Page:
Millennium Post

Doping widespread in Australian sport: probe

Feb 7 (AFP) A year-long government investigation today concluded drug use is widespread in Australian sport with links to organised crime which may have led to match-fixing.

The Australian Crime Commission probe identified widespread use of prohibited substances including peptides, hormones and illicit drugs in professional sport.

It said it had identified criminal networks involved in the distribution of illegal substances, and the links may have resulted in match-fixing and fraudulent manipulation of betting markets.

The findings indicated that sports scientists, coaches, support staff as well as doctors and pharmacists were involved in the provision of drugs

‘The findings are shocking and will disgust Australian sports fans,’ Home Affairs Minister Jason Clare said.

‘Multiple athletes from a number of clubs in major Australian sporting codes are suspected of currently using or having previously used peptides, potentially constituting anti-doping rule violations.

‘It’s cheating but its worse than that, it’s cheating with the help of criminals.’

The report said there were ‘clear parallels between what has been discovered in Australia and the USADA (US Anti-Doping Agency) investigation into Lance Armstrong’, referring to the disgraced Tour de France cyclist.

This ‘underlines the transnational threat posed by doping to professional sport, both from a ‘fair play’ perspective and as a broader integrity issue’.

‘It is also clear from the findings of this project, the USADA investigation, and previous high-profile doping cases in Europe and the United States that it is not only athletes who are involved in doping, but athletic support staff, organised criminal groups and complicit doctors.’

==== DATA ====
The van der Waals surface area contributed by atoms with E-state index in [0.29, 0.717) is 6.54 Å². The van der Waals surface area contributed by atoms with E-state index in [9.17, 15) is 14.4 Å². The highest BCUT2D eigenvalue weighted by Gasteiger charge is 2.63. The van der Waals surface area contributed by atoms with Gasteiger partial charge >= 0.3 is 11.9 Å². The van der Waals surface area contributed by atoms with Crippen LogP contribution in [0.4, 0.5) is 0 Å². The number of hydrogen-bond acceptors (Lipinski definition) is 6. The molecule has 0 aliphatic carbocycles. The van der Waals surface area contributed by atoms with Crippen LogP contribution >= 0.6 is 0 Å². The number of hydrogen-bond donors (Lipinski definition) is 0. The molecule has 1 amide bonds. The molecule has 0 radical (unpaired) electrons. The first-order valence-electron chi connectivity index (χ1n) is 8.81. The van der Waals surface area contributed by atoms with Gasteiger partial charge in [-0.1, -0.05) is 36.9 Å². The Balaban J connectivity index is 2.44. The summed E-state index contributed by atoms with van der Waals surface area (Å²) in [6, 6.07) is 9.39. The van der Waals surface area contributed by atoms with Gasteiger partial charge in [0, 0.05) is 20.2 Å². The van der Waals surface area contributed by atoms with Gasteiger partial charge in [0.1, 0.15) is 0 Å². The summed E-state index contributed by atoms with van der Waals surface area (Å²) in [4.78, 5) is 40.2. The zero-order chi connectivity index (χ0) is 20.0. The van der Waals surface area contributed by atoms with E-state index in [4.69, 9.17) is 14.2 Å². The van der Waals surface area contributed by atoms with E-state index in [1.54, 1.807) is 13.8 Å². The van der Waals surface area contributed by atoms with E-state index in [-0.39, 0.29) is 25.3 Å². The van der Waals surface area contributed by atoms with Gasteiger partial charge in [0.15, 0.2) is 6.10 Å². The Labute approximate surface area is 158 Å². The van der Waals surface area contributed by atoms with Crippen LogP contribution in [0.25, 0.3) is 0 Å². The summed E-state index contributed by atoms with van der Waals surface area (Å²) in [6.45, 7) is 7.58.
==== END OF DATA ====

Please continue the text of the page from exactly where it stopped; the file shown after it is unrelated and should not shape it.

Feb 7 (AFP) Cricket Australia chief James Sutherland today said there was nothing in a damning government report into doping that linked the sport to drugs, saying he was shocked by the findings. A year-long Australian Crime Commission probe concluded that drug use was widespread across multiple Australian sporting codes, with growing links to organised crime. Sutherland said sports bodies and the government must work together urgently on developing a national approach to integrity in sport. ‘There was no specific evidence or links suggested to Australian cricket, which has a record of proactive management on issues such as anti-doping, illicit drugs, anti-corruption and bans on cricketers and cricket employees betting on cricket. But no sport can afford anything other than constant vigilance. Sport is an important part of the Australian way of life and fans rightly have high expectations of Australian sports’ integrity,’ he said.
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